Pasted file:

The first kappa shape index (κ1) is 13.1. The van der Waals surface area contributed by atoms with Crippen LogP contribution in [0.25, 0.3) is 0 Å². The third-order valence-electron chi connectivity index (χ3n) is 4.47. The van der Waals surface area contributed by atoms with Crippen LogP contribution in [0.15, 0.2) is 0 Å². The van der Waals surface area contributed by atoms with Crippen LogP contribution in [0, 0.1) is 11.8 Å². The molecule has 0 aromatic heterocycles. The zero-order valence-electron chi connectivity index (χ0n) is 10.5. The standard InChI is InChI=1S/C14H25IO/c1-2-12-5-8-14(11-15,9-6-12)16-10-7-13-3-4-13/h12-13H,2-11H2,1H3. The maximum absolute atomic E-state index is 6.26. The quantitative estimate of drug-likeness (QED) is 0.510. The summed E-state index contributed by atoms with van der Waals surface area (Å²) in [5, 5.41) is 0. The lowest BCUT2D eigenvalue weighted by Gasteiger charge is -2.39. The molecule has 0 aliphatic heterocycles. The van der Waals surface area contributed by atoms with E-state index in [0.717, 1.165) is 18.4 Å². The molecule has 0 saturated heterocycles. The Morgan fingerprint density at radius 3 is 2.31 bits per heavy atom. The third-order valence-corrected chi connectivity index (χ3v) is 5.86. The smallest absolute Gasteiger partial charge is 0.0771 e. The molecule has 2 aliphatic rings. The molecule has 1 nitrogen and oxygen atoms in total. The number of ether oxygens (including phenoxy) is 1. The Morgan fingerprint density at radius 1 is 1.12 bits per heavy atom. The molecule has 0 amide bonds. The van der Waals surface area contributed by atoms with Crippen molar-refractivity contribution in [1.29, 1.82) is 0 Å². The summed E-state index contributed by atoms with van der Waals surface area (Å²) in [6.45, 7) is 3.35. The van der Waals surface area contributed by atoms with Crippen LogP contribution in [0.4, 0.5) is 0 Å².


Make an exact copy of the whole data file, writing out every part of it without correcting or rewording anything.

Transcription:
The first kappa shape index (κ1) is 13.1. The van der Waals surface area contributed by atoms with Crippen LogP contribution in [0.25, 0.3) is 0 Å². The third-order valence-electron chi connectivity index (χ3n) is 4.47. The van der Waals surface area contributed by atoms with Crippen LogP contribution in [0.15, 0.2) is 0 Å². The van der Waals surface area contributed by atoms with Crippen LogP contribution in [0, 0.1) is 11.8 Å². The molecule has 0 aromatic heterocycles. The zero-order valence-electron chi connectivity index (χ0n) is 10.5. The standard InChI is InChI=1S/C14H25IO/c1-2-12-5-8-14(11-15,9-6-12)16-10-7-13-3-4-13/h12-13H,2-11H2,1H3. The maximum absolute atomic E-state index is 6.26. The quantitative estimate of drug-likeness (QED) is 0.510. The summed E-state index contributed by atoms with van der Waals surface area (Å²) in [5, 5.41) is 0. The lowest BCUT2D eigenvalue weighted by Gasteiger charge is -2.39. The molecule has 0 aliphatic heterocycles. The van der Waals surface area contributed by atoms with E-state index in [0.717, 1.165) is 18.4 Å². The molecule has 0 saturated heterocycles. The Morgan fingerprint density at radius 3 is 2.31 bits per heavy atom. The third-order valence-corrected chi connectivity index (χ3v) is 5.86. The smallest absolute Gasteiger partial charge is 0.0771 e. The molecule has 2 aliphatic rings. The molecule has 1 nitrogen and oxygen atoms in total. The number of ether oxygens (including phenoxy) is 1. The Morgan fingerprint density at radius 1 is 1.12 bits per heavy atom. The molecule has 0 amide bonds. The van der Waals surface area contributed by atoms with Crippen molar-refractivity contribution in [1.29, 1.82) is 0 Å². The summed E-state index contributed by atoms with van der Waals surface area (Å²) in [6.45, 7) is 3.35. The van der Waals surface area contributed by atoms with Crippen LogP contribution in [0.4, 0.5) is 0 Å².